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Many people say, “I’ll eat better to live longer,” “I’ll exercise to lose weight,” or “I’ll meditate to feel less angry.” Although it’s true that healthier eating may contribute to longevity, that exercise may help shed pounds, and meditation may reduce reactivity, those goals miss a more essential point about such practices: that while you’re doing them, you feel better and that by doing enough practices in a day that increase feelings of well-being you make yourselves happier, more hopeful and more proud.
Many dysregulated eaters—many people, period—don’t string together enough behaviors in a day or a week to combat stress or keep their mood relatively elevated. Instead they think about and plan down-the-road activities which will boost their spirits: outings and vacations, purchases and external self-care activities such as massages and facials. They contemplate what they’ll drink and eat and where they’ll go to do it.
There’s nothing wrong with any of these pursuits. I engage in and enjoy them myself. But this “I’ll be happy when I’m doing whatever in the future” mentality will not bring you the kind of benefits you hope for. That will happen only when you do the things that bring you energy, joy, peace and pride each day of your life.
For example, science tells us that exercise and meditation lower your blood pressure over time. However, we also get immediate benefit from doing these activities—pleasure in the moment and pride in nourishing ourselves with care. Aside from long-term benefits, these effort are worthwhile because we they help us generate more positive actions and feelings into a day.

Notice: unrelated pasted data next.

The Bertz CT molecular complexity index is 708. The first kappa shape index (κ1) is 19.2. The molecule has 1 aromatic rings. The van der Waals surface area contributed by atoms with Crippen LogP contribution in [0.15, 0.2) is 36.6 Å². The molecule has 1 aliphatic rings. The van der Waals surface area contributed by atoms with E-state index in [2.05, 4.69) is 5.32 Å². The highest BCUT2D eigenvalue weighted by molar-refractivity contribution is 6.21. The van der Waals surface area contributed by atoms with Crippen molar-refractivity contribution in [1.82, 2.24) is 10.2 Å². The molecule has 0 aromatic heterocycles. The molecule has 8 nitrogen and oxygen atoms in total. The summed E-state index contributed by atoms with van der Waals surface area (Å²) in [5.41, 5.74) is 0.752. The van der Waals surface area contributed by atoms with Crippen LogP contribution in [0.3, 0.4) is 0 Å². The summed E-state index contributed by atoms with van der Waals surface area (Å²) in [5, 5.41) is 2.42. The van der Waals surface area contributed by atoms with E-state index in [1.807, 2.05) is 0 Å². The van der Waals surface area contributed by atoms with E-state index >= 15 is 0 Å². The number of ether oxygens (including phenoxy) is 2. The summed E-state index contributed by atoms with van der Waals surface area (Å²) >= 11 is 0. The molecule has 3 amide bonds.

I talk a great deal with clients about building their lives around healthy pleasurable moments, not doing activities because they “have” to or will gain some future benefit. We shower or bathe to become clean but there’s something about the process that is enjoyable if we take a moment to realize it. It feels better to say nice rather than nasty things to ourselves and it also contributes to higher self-esteem. Meditation boosts our sense of well-being while we’re doing it. So we do it over and over again, not to become better at it, but because it makes us feel better and has no downside.
Why wouldn’t you want to schedule many pleasures into your day? They need not be large or take up a great deal of time: playing with your dog or cat for 10 minutes, taking a 20-minute walk, listening to your favorite playlist, and dancing around the living room. Enjoying a lovely meal or a glass of wine would count as well. The goal is to do these activities repeatedly because they help brighten your day.
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